Today in Legal History: Susan B Anthony votes illegally as a woman (November 5, 1872)
Today, on Nov 5, 1872, women's rights activist Susan B. Anthony voted in the U.S. Presidential Election, illegally - New York state laws allowed only men to vote.
Anthony argued that she had the right to vote because of the recently adopted 14th Amendment to the U.S. Constitution, which states, in part, "No State shall make or enforce any law which shall abridge the privileges or immunities of citizens of the United States." (The 14th Amendment was passed after the U.S. Civil War (1860-1863) to help extend the right to vote to Black Americans.)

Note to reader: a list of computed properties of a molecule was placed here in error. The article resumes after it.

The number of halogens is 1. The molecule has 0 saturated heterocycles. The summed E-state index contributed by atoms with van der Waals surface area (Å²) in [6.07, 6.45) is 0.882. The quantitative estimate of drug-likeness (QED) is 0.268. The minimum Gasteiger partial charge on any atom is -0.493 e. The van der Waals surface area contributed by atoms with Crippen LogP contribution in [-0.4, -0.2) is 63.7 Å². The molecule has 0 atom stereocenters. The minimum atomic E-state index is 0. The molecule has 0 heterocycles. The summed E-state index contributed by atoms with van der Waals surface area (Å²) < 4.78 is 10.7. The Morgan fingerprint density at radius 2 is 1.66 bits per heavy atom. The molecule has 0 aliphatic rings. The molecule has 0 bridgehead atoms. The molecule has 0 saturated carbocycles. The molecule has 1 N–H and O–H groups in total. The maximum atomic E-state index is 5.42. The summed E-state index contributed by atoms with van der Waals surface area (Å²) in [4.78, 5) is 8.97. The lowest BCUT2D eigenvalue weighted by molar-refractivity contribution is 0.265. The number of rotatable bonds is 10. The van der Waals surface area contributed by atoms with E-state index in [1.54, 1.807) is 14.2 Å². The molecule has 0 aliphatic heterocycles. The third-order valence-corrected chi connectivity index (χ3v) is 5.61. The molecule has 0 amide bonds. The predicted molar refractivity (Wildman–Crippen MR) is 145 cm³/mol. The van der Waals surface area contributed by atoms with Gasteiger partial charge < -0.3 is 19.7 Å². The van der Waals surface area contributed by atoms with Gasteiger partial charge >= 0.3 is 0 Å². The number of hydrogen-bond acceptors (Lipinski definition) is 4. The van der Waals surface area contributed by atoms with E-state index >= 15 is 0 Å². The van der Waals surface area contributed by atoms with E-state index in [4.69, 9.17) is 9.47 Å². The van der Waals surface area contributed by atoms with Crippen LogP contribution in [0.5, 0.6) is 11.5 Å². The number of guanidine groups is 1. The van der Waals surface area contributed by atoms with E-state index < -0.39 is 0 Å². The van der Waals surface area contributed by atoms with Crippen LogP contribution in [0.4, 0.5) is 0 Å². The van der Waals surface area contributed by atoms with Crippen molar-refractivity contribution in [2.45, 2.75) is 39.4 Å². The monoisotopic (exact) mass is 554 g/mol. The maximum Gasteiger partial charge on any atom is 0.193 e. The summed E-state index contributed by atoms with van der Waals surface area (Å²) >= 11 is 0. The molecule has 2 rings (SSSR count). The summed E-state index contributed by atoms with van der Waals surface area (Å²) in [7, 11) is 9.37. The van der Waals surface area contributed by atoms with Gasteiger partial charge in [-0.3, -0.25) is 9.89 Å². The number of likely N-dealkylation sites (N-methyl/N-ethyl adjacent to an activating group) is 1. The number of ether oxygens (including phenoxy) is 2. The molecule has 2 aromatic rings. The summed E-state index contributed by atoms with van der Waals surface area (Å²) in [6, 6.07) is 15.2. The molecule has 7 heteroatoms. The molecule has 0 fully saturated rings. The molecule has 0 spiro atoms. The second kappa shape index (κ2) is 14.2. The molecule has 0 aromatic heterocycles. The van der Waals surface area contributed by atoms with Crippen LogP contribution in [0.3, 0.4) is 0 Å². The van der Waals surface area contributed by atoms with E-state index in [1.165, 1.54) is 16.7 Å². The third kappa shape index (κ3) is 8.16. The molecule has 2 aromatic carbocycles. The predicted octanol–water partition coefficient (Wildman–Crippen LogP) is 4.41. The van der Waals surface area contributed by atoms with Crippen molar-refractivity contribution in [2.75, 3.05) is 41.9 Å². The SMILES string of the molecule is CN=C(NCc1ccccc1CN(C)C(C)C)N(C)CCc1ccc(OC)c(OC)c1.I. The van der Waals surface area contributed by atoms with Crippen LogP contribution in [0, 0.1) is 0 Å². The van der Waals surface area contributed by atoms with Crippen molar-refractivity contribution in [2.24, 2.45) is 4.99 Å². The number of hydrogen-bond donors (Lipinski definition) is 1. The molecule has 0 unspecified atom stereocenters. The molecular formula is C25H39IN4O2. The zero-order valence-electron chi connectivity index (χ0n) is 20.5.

On the final day of the trial, the presiding judge asked Anthony if she had anything to say. In what is now considered a famous women's rights speech, Anthony said to the judge: "[Y]ou have trampled under foot every vital principle of our government. My natural rights, my civil rights, my political rights, my judicial rights, are all alike ignored."
It took another almost 50 years for the passage of the 19th Amendment, which finally extended the right to vote to women: "The right of citizens of the United States to vote shall not be denied or abridged by the United States or by any State on account of sex."